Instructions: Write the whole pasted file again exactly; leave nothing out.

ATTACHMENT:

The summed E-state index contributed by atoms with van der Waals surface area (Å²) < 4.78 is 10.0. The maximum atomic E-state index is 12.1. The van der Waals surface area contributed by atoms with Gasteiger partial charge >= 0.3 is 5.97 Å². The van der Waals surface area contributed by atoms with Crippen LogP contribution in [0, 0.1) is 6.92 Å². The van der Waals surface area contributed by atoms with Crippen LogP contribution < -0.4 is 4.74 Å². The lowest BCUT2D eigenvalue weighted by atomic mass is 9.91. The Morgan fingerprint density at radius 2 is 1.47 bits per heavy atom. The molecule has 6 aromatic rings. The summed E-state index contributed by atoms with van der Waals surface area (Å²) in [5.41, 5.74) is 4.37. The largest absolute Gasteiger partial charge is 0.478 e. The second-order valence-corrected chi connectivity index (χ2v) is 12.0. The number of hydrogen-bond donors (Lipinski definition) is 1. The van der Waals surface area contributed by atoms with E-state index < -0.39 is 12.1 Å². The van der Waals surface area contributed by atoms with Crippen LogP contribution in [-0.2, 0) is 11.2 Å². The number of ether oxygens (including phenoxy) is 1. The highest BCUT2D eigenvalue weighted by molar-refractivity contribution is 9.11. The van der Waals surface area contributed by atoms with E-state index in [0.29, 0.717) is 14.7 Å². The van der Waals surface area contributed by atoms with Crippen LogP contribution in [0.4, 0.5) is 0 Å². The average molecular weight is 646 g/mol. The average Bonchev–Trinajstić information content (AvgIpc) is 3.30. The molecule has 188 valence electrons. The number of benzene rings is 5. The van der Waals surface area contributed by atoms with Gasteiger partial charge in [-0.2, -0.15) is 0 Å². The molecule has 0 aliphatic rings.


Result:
The summed E-state index contributed by atoms with van der Waals surface area (Å²) < 4.78 is 10.0. The maximum atomic E-state index is 12.1. The van der Waals surface area contributed by atoms with Gasteiger partial charge >= 0.3 is 5.97 Å². The van der Waals surface area contributed by atoms with Crippen LogP contribution in [0, 0.1) is 6.92 Å². The van der Waals surface area contributed by atoms with Crippen LogP contribution < -0.4 is 4.74 Å². The lowest BCUT2D eigenvalue weighted by atomic mass is 9.91. The Morgan fingerprint density at radius 2 is 1.47 bits per heavy atom. The molecule has 6 aromatic rings. The summed E-state index contributed by atoms with van der Waals surface area (Å²) in [5.41, 5.74) is 4.37. The largest absolute Gasteiger partial charge is 0.478 e. The second-order valence-corrected chi connectivity index (χ2v) is 12.0. The number of hydrogen-bond donors (Lipinski definition) is 1. The van der Waals surface area contributed by atoms with E-state index < -0.39 is 12.1 Å². The van der Waals surface area contributed by atoms with Crippen LogP contribution in [-0.2, 0) is 11.2 Å². The number of ether oxygens (including phenoxy) is 1. The highest BCUT2D eigenvalue weighted by molar-refractivity contribution is 9.11. The van der Waals surface area contributed by atoms with E-state index in [0.29, 0.717) is 14.7 Å². The van der Waals surface area contributed by atoms with Crippen LogP contribution in [0.4, 0.5) is 0 Å². The average molecular weight is 646 g/mol. The average Bonchev–Trinajstić information content (AvgIpc) is 3.30. The molecule has 188 valence electrons. The number of benzene rings is 5. The van der Waals surface area contributed by atoms with Gasteiger partial charge in [-0.2, -0.15) is 0 Å². The molecule has 0 aliphatic rings.